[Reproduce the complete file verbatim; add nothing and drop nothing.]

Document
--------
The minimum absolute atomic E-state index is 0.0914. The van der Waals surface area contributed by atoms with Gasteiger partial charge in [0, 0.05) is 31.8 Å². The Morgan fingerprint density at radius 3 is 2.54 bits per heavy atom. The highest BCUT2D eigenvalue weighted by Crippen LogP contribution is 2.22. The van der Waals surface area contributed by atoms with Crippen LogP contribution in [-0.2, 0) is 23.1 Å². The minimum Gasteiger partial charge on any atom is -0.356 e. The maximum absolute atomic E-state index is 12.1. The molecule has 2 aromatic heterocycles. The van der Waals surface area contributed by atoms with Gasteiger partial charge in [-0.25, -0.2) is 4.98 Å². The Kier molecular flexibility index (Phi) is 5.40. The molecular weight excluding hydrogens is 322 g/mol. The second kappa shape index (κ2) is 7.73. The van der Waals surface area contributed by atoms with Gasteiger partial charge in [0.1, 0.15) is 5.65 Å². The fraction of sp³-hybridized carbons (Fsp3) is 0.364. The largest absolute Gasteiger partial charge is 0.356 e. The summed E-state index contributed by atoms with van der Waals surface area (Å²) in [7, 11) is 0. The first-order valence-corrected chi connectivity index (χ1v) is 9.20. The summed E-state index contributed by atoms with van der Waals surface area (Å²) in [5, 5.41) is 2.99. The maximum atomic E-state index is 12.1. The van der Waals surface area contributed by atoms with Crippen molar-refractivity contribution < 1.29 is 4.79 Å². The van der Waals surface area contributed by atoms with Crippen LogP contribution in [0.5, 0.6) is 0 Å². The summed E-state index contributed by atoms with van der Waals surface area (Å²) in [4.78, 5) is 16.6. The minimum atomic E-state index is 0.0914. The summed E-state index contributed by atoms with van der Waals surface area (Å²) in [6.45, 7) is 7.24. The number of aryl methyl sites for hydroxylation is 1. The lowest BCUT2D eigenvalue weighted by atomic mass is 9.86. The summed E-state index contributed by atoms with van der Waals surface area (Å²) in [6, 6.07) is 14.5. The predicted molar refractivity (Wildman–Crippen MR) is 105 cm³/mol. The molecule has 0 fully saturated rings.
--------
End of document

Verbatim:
The minimum absolute atomic E-state index is 0.0914. The van der Waals surface area contributed by atoms with Gasteiger partial charge in [0, 0.05) is 31.8 Å². The Morgan fingerprint density at radius 3 is 2.54 bits per heavy atom. The highest BCUT2D eigenvalue weighted by Crippen LogP contribution is 2.22. The van der Waals surface area contributed by atoms with Crippen LogP contribution in [-0.2, 0) is 23.1 Å². The minimum Gasteiger partial charge on any atom is -0.356 e. The maximum absolute atomic E-state index is 12.1. The molecule has 2 aromatic heterocycles. The van der Waals surface area contributed by atoms with Gasteiger partial charge in [-0.25, -0.2) is 4.98 Å². The Kier molecular flexibility index (Phi) is 5.40. The molecular weight excluding hydrogens is 322 g/mol. The second kappa shape index (κ2) is 7.73. The van der Waals surface area contributed by atoms with Gasteiger partial charge in [0.1, 0.15) is 5.65 Å². The fraction of sp³-hybridized carbons (Fsp3) is 0.364. The largest absolute Gasteiger partial charge is 0.356 e. The summed E-state index contributed by atoms with van der Waals surface area (Å²) in [7, 11) is 0. The first-order valence-corrected chi connectivity index (χ1v) is 9.20. The summed E-state index contributed by atoms with van der Waals surface area (Å²) in [5, 5.41) is 2.99. The maximum atomic E-state index is 12.1. The van der Waals surface area contributed by atoms with Crippen molar-refractivity contribution < 1.29 is 4.79 Å². The van der Waals surface area contributed by atoms with Crippen LogP contribution in [0.5, 0.6) is 0 Å². The summed E-state index contributed by atoms with van der Waals surface area (Å²) in [4.78, 5) is 16.6. The minimum atomic E-state index is 0.0914. The summed E-state index contributed by atoms with van der Waals surface area (Å²) in [6.45, 7) is 7.24. The number of aryl methyl sites for hydroxylation is 1. The lowest BCUT2D eigenvalue weighted by atomic mass is 9.86. The summed E-state index contributed by atoms with van der Waals surface area (Å²) in [6, 6.07) is 14.5. The predicted molar refractivity (Wildman–Crippen MR) is 105 cm³/mol. The molecule has 0 fully saturated rings.